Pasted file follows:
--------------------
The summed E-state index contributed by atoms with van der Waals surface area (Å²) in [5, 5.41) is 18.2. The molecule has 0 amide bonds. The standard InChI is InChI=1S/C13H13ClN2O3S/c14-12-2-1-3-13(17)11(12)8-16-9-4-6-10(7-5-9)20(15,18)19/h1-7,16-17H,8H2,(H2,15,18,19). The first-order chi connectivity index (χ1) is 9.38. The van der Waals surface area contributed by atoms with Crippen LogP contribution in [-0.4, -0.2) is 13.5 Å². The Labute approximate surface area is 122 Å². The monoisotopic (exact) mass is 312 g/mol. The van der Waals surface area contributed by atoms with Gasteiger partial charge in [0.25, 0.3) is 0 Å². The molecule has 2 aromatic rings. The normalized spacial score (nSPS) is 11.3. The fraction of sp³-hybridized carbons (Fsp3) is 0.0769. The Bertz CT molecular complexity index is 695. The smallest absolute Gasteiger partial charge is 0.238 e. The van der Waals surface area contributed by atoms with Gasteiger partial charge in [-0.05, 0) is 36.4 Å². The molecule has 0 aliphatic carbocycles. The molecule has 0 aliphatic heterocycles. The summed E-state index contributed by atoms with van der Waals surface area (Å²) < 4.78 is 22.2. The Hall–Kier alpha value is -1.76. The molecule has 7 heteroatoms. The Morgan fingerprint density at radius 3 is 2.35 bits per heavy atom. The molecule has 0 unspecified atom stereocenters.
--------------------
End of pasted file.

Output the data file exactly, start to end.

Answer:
The summed E-state index contributed by atoms with van der Waals surface area (Å²) in [5, 5.41) is 18.2. The molecule has 0 amide bonds. The standard InChI is InChI=1S/C13H13ClN2O3S/c14-12-2-1-3-13(17)11(12)8-16-9-4-6-10(7-5-9)20(15,18)19/h1-7,16-17H,8H2,(H2,15,18,19). The first-order chi connectivity index (χ1) is 9.38. The van der Waals surface area contributed by atoms with Crippen LogP contribution in [-0.4, -0.2) is 13.5 Å². The Labute approximate surface area is 122 Å². The monoisotopic (exact) mass is 312 g/mol. The van der Waals surface area contributed by atoms with Gasteiger partial charge in [0.25, 0.3) is 0 Å². The molecule has 2 aromatic rings. The normalized spacial score (nSPS) is 11.3. The fraction of sp³-hybridized carbons (Fsp3) is 0.0769. The Bertz CT molecular complexity index is 695. The smallest absolute Gasteiger partial charge is 0.238 e. The van der Waals surface area contributed by atoms with Gasteiger partial charge in [-0.05, 0) is 36.4 Å². The molecule has 0 aliphatic carbocycles. The molecule has 0 aliphatic heterocycles. The summed E-state index contributed by atoms with van der Waals surface area (Å²) < 4.78 is 22.2. The Hall–Kier alpha value is -1.76. The molecule has 7 heteroatoms. The Morgan fingerprint density at radius 3 is 2.35 bits per heavy atom. The molecule has 0 unspecified atom stereocenters.